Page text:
assignment submission folder. This is for assessment purposes only. There is another week 5
assignment tab where you submit your week 5 essay assignment for grading. This is due on
Sunday of Week 5.

Course Requirements and Grading Criteria
Discussion and Participation

Discussions are critical in an online course for student-student and student-instructor
interaction for active learning. Discussions provide an active learning environment for you and
your peers to master the content in this course. Online course attendance is also tracked
through discussion postings. If you do not post in the weekly discussions you will be
considered inactive in the course and will be removed. Be sure to post to each week’s
discussion and to your peers to stay active in the course.

There are two parts for a discussion: the initial response to the discussion question (starting a
new thread) and participation in the discussion threads (replying to classmates’ threads).

The minimum requirement for participation is 4 days out of each 7-day online academic week.
Participation does not include your Initial Response. It means to actively engage by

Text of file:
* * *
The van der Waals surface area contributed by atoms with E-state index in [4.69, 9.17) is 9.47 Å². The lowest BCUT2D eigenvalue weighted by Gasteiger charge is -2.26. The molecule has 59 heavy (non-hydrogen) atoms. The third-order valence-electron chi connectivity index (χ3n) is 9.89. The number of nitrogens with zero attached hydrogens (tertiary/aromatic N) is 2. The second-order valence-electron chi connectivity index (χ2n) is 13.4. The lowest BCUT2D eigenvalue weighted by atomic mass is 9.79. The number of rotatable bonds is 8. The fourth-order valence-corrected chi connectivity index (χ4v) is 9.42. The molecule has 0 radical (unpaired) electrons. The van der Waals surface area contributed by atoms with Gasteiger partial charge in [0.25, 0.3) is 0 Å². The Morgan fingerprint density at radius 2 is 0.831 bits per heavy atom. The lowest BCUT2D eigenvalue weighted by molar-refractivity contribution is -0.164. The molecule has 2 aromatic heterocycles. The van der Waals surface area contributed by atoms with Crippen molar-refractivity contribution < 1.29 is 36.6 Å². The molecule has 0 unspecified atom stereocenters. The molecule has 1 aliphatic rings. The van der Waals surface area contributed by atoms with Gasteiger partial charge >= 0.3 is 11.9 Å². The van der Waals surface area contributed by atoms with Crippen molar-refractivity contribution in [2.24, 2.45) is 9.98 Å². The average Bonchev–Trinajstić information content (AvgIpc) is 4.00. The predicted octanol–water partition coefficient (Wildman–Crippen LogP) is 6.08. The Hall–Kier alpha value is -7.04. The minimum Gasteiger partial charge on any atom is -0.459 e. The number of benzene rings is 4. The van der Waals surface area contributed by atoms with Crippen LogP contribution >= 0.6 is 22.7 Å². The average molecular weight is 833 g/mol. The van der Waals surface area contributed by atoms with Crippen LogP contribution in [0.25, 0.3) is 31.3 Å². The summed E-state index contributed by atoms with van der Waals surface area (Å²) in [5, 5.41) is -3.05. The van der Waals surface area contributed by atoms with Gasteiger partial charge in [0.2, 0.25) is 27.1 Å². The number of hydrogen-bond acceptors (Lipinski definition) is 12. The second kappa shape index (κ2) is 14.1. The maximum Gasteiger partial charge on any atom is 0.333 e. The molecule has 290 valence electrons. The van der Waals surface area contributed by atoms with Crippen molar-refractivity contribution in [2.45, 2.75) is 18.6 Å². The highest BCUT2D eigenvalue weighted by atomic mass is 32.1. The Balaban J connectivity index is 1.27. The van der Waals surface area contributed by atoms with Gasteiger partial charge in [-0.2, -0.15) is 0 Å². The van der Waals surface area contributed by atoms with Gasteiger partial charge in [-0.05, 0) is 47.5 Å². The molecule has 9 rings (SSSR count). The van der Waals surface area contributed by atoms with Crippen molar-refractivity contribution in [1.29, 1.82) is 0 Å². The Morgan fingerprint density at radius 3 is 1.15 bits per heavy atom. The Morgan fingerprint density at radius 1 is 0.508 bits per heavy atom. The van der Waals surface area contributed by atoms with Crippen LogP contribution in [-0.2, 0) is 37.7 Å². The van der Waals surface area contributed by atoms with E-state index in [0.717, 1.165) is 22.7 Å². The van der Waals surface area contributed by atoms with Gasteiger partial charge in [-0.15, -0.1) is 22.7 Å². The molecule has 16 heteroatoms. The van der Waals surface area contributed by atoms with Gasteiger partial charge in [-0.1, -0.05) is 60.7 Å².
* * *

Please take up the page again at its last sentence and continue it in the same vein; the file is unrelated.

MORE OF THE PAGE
substantively contributing or responding to your peers’ discussion posts in all weekly
discussion threads. Substantive means comments that demonstrate comprehension and
involve dialogue which extends the depth and/or breadth of discussions. ‘I agree’ or ‘disagree’
alone or similar statements will not be considered as a substantive response.

You are required to post eight times in response to your classmates. In these responses, you
should thoughtfully and actively engage in the conversation. You can include points from the
reading, examples from your personal experience, contemporary issues, or any other material
that is relevant to the discussion.

Each week there are 3 discussion questions for you to answer. Your initial response to
the discussion question is due by Day 3. Your responses and discussion with your
classmates should occur on Days 3-7. The discussion is worth 25 points per week.

Quizzes